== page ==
Comment: These explanations again highlight the fact that supervision is perceived as an institutional responsibility.  On the one hand, this can be interpreted in a positive way: research students are integrated into the research environment and they are encouraged to see themselves as members of a research community, and not just as ‘a student of Professor X’. On the other hand, having a supervisory team is also a kind of insurance policy for universities against potential failure, complaints and appeals.  In the UK, research students have to pay a fee, unless they receive a scholarship or a bursary and/or the fee is paid by sponsors, employers, or research councils (universities also receive some money from the funding councils, depending on the number of research students, and only for a specified time; recently, plans have been announced to fund only research students at universities that got the highest scores of 4 or 5 in the Research Assessment Exercise). This means, if students fail to to complete their PhD after having spent a lot of money, the chances that they may complain about inadequate supervision are higher. Also in order to safeguard against lengthy processes  of complaints and appeals, universities are expected to have procedures in place with which to monitor progress (e.g., annual reports on each student’s progress, to be completed jointly by the supervisor and the supervisee;  questionnaires  on supervision arrangements to be completed anonymously by the student once a year; annual monitoring reports on research degree programmes are submitted to the university’s Quality and Standards Committee, including information on student numbers, completion rates, withdrawals). The focus on supervisory teams is another one of these measures to monitor quality of provision (NB: the label ‘provision’ itself is evidence of the marketing discourse of higher education, where the institutions are seen as programme providers, and the students as customers who want to buy quality products, and if they don’t get quality, they complain to the manager). It is thus also in the institution’s interest to do everything to help research students complete their PhD in time and to a high level of  quality, and this explains the responsibility for a student in any case (e.g. finding another supervisor if the original supervisor leaves the university). This again shows that for research students too, the institutional affiliation should at least be equally important than ‘attachment’ to a particular supervisor.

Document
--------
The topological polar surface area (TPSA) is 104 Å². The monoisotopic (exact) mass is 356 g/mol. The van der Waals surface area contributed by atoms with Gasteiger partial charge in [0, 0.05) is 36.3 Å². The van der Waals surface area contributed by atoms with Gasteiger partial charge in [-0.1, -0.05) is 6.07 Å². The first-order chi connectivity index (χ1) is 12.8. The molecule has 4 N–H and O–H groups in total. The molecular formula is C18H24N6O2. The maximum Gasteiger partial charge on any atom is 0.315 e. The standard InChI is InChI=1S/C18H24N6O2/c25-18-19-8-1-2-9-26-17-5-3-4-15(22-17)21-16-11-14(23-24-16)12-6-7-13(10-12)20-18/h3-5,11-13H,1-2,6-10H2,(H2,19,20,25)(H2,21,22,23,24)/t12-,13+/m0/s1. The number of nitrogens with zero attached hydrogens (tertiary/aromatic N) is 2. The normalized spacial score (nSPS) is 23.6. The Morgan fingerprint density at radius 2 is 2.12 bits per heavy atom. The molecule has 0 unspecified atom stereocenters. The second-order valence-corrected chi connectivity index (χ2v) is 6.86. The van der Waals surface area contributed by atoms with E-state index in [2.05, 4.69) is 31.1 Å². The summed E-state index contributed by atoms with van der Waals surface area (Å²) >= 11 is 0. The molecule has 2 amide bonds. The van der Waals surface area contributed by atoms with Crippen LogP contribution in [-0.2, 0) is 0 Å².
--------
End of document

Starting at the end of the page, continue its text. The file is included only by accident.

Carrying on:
Precept 13: Institutions will ensure that the responsibilities of all research student supervisors are clearly communicated to supervisors and students through written guidance.


It is important that supervisor(s) and student are fully aware of the extent of one another's responsibilities, to enable both to understand the supervisor's contribution to supporting the student and where the supervisor's responsibilities end.


Depending on institutional and research council guidance, supervisory responsibilities may include:

  providing satisfactory guidance and advice;

  being responsible for monitoring the progress of the student's research programme;

  establishing and maintaining regular contact with the student (where appropriate, guided by institutional expectations), and ensuring his/her accessibility to the student when s/he needs advice, by whatever means is most suitable given the student's location and mode of study;

  having input into the assessment of a student's development needs;

  providing timely, constructive and effective feedback on the student's work, including his/her overall progress within the programme;

  ensuring that the student is aware of the need to exercise probity and conduct his/her research according to ethical principles, and of the implications of research misconduct;

  ensuring that the student is aware of institutional-level sources of advice, including careers guidance, health and safety legislation and equal opportunities policy;

  providing effective pastoral support and/or referring the student to other sources of such support, including student advisers (or equivalent), graduate school staff and others within the student's academic community;